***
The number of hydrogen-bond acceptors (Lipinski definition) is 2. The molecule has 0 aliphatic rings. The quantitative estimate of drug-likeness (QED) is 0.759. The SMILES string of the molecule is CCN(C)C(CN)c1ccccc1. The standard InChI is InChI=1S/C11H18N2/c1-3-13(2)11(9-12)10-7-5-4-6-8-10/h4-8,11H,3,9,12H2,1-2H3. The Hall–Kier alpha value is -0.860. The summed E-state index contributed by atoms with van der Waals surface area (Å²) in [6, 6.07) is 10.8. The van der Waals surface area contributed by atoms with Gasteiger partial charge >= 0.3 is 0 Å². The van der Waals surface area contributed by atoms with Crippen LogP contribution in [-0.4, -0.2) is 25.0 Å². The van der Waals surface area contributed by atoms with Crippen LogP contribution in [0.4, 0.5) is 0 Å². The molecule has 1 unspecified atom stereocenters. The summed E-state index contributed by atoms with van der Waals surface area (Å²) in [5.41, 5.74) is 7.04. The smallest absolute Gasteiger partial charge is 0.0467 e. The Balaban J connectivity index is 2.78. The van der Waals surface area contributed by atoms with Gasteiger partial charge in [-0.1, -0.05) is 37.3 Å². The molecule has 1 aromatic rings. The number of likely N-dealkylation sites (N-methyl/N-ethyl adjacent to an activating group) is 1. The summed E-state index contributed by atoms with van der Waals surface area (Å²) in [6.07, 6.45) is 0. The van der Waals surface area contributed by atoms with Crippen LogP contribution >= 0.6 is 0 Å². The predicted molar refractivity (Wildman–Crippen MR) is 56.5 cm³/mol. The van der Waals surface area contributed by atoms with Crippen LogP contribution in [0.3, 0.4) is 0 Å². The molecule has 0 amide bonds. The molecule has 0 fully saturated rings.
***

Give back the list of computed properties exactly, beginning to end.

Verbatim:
The number of hydrogen-bond acceptors (Lipinski definition) is 2. The molecule has 0 aliphatic rings. The quantitative estimate of drug-likeness (QED) is 0.759. The SMILES string of the molecule is CCN(C)C(CN)c1ccccc1. The standard InChI is InChI=1S/C11H18N2/c1-3-13(2)11(9-12)10-7-5-4-6-8-10/h4-8,11H,3,9,12H2,1-2H3. The Hall–Kier alpha value is -0.860. The summed E-state index contributed by atoms with van der Waals surface area (Å²) in [6, 6.07) is 10.8. The van der Waals surface area contributed by atoms with Gasteiger partial charge >= 0.3 is 0 Å². The van der Waals surface area contributed by atoms with Crippen LogP contribution in [-0.4, -0.2) is 25.0 Å². The van der Waals surface area contributed by atoms with Crippen LogP contribution in [0.4, 0.5) is 0 Å². The molecule has 1 unspecified atom stereocenters. The summed E-state index contributed by atoms with van der Waals surface area (Å²) in [5.41, 5.74) is 7.04. The smallest absolute Gasteiger partial charge is 0.0467 e. The Balaban J connectivity index is 2.78. The van der Waals surface area contributed by atoms with Gasteiger partial charge in [-0.1, -0.05) is 37.3 Å². The molecule has 1 aromatic rings. The number of likely N-dealkylation sites (N-methyl/N-ethyl adjacent to an activating group) is 1. The summed E-state index contributed by atoms with van der Waals surface area (Å²) in [6.07, 6.45) is 0. The van der Waals surface area contributed by atoms with Crippen LogP contribution >= 0.6 is 0 Å². The predicted molar refractivity (Wildman–Crippen MR) is 56.5 cm³/mol. The van der Waals surface area contributed by atoms with Crippen LogP contribution in [0.3, 0.4) is 0 Å². The molecule has 0 amide bonds. The molecule has 0 fully saturated rings.